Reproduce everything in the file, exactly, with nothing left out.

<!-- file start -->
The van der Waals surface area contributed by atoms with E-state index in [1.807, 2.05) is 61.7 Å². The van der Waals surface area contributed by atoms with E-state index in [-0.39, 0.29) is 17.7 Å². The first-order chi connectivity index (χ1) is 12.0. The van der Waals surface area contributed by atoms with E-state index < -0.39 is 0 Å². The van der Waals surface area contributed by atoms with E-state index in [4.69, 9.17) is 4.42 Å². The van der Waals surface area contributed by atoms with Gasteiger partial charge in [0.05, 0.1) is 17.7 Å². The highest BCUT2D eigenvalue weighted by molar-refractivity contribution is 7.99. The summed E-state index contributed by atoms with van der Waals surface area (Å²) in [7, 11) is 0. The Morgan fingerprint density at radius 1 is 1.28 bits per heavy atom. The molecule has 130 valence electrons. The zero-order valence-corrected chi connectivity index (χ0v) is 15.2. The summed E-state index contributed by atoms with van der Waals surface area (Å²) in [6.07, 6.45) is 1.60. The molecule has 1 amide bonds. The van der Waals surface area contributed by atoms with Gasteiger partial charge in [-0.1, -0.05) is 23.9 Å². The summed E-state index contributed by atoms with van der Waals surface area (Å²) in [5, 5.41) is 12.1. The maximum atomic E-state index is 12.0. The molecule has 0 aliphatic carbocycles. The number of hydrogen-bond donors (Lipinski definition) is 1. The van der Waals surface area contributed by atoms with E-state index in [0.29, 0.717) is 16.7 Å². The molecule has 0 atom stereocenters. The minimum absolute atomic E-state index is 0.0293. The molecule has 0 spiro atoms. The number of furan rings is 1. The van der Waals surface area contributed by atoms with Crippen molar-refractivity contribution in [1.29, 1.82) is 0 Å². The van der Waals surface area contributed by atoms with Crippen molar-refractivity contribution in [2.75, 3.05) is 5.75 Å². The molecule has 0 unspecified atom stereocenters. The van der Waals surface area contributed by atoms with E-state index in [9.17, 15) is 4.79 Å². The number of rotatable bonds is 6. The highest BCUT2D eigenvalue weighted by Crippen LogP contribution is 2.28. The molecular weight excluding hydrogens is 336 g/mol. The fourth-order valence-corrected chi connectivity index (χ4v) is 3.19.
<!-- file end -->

The van der Waals surface area contributed by atoms with E-state index in [1.807, 2.05) is 61.7 Å². The van der Waals surface area contributed by atoms with E-state index in [-0.39, 0.29) is 17.7 Å². The first-order chi connectivity index (χ1) is 12.0. The van der Waals surface area contributed by atoms with E-state index < -0.39 is 0 Å². The van der Waals surface area contributed by atoms with E-state index in [4.69, 9.17) is 4.42 Å². The van der Waals surface area contributed by atoms with Gasteiger partial charge in [0.05, 0.1) is 17.7 Å². The highest BCUT2D eigenvalue weighted by molar-refractivity contribution is 7.99. The summed E-state index contributed by atoms with van der Waals surface area (Å²) in [7, 11) is 0. The Morgan fingerprint density at radius 1 is 1.28 bits per heavy atom. The molecule has 130 valence electrons. The zero-order valence-corrected chi connectivity index (χ0v) is 15.2. The summed E-state index contributed by atoms with van der Waals surface area (Å²) in [6.07, 6.45) is 1.60. The molecule has 1 amide bonds. The van der Waals surface area contributed by atoms with Gasteiger partial charge in [-0.1, -0.05) is 23.9 Å². The summed E-state index contributed by atoms with van der Waals surface area (Å²) in [5, 5.41) is 12.1. The maximum atomic E-state index is 12.0. The molecule has 0 aliphatic carbocycles. The number of hydrogen-bond donors (Lipinski definition) is 1. The van der Waals surface area contributed by atoms with E-state index in [0.29, 0.717) is 16.7 Å². The molecule has 0 atom stereocenters. The minimum absolute atomic E-state index is 0.0293. The molecule has 0 spiro atoms. The number of furan rings is 1. The van der Waals surface area contributed by atoms with Crippen molar-refractivity contribution in [1.29, 1.82) is 0 Å². The van der Waals surface area contributed by atoms with Crippen molar-refractivity contribution in [2.75, 3.05) is 5.75 Å². The molecule has 0 unspecified atom stereocenters. The van der Waals surface area contributed by atoms with E-state index in [9.17, 15) is 4.79 Å². The number of rotatable bonds is 6. The highest BCUT2D eigenvalue weighted by Crippen LogP contribution is 2.28. The molecular weight excluding hydrogens is 336 g/mol. The fourth-order valence-corrected chi connectivity index (χ4v) is 3.19.